My mother is a huge Dale Chihuly fan.
When we were discussing the probability of us moving to Seattle one of my thoughts was ‘when mom comes out we’ll have to go to Tacoma.’ I had heard about the Museum of Glass, but didn’t know a lot other than what I google’d quickly to check out admission times and parking situation. (We parked for free near the Tacoma Dome and rode the train there, for free. Brilliant.)
She came to visit and we headed that way. We crossed over the Chihuly Bridge of Glass. This was by far the best part. In fact, I could’ve easily not paid the $12 to get into the Museum of Glass. Of course, I didn’t know that then. For what it’s worth, the Hot Shop, where you can watch them blowing and shaping and creating was amazing. It would’ve been even better if I didn’t have a 5 year old boy who was anxious to keep moving. (Their website boasts a live video of them working, it’s not up right now, but I’ll keep checking on that one.)
Anyways – on to the glass – The bridge. From http://museumofglass.org – “Furthest from the Museum is the Seaform Pavilion, a ceiling made of 2,364 objects from Chihuly’s Seaform and Persian series. Placed on top of a fifty-by-twenty-foot plate-glass ceiling, the forms are suspended in midair and make dramatic use of natural light. As visitors walk under this pavilion, they experience a seemingly underwater world of glass shapes and forms a few feet above their heads.” (The website also shows this lite up at night and it looks amazing! We must stop and see it next time we pass through after dusk.)
Regarding those tall sculptures behind mom and Gavin in the first picture the website has this to say - “Marking the center of the bridge are the Crystal Towers, which rise forty feet above the bridge deck and serve as beacons of light for the bridge and city. Illuminated from below, the forms glow at night. The 63 large crystals in each tower are made from Polyvitro, a polyurethane material developed to withstand the elements. The Crystal Tower elements are raw, brutal forms, monumental and bold, that appear as if cut from mountain peaks or taken from frozen alpine lakes.”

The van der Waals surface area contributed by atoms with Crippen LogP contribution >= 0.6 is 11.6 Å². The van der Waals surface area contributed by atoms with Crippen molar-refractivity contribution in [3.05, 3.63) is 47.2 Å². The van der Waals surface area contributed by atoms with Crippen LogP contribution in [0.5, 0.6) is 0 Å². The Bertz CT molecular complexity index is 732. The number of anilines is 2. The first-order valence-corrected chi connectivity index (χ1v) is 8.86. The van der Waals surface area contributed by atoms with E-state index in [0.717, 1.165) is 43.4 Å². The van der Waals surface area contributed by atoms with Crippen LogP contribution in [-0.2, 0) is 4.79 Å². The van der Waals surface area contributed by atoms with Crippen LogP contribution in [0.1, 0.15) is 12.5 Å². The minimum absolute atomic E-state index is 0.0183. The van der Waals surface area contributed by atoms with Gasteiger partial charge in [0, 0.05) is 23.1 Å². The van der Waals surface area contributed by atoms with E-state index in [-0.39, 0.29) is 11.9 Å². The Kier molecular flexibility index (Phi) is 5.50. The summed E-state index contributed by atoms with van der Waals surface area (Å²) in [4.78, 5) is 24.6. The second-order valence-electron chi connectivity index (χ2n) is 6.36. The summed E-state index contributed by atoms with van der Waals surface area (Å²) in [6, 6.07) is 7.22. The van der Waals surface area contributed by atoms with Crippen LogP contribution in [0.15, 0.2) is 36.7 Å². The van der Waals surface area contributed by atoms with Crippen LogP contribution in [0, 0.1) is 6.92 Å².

Then the last part of the bridge – “At the approach to the Museum is the Venetian Wall, an eighty-foot installation displaying 109 sculptures from three of Chihuly’s series: Venetians, Ikebana, and Putti. The Venetians are exuberant sculptures with origins in Venetian Art Deco glass. Ikebana are quiet pieces, created in the spirit of traditional Japanese floral arrangements. Putti were popular figures in European art of the sixteenth and seventeenth centuries and represent Cupid, the Roman god of love. The Venetian Wall is a collection of some of the largest blown-glass works executed in the history of the medium.” (museum of glass website)
This is the view looking back over the bridge the way we came. These Venetians’ back lit from the sun (or lit at night) would be perfection.
This is the outside of the Hot Shop – where they create masterpieces of art.
Then down the stairs and inside. I really enjoyed the Hot Shop. And Gavin did great, for an antsy 5 year old.
We ended our trip with a stop in the gift shop. Lots of neat items and cool things I wish I had bought.
Looks like I will need to go back soon.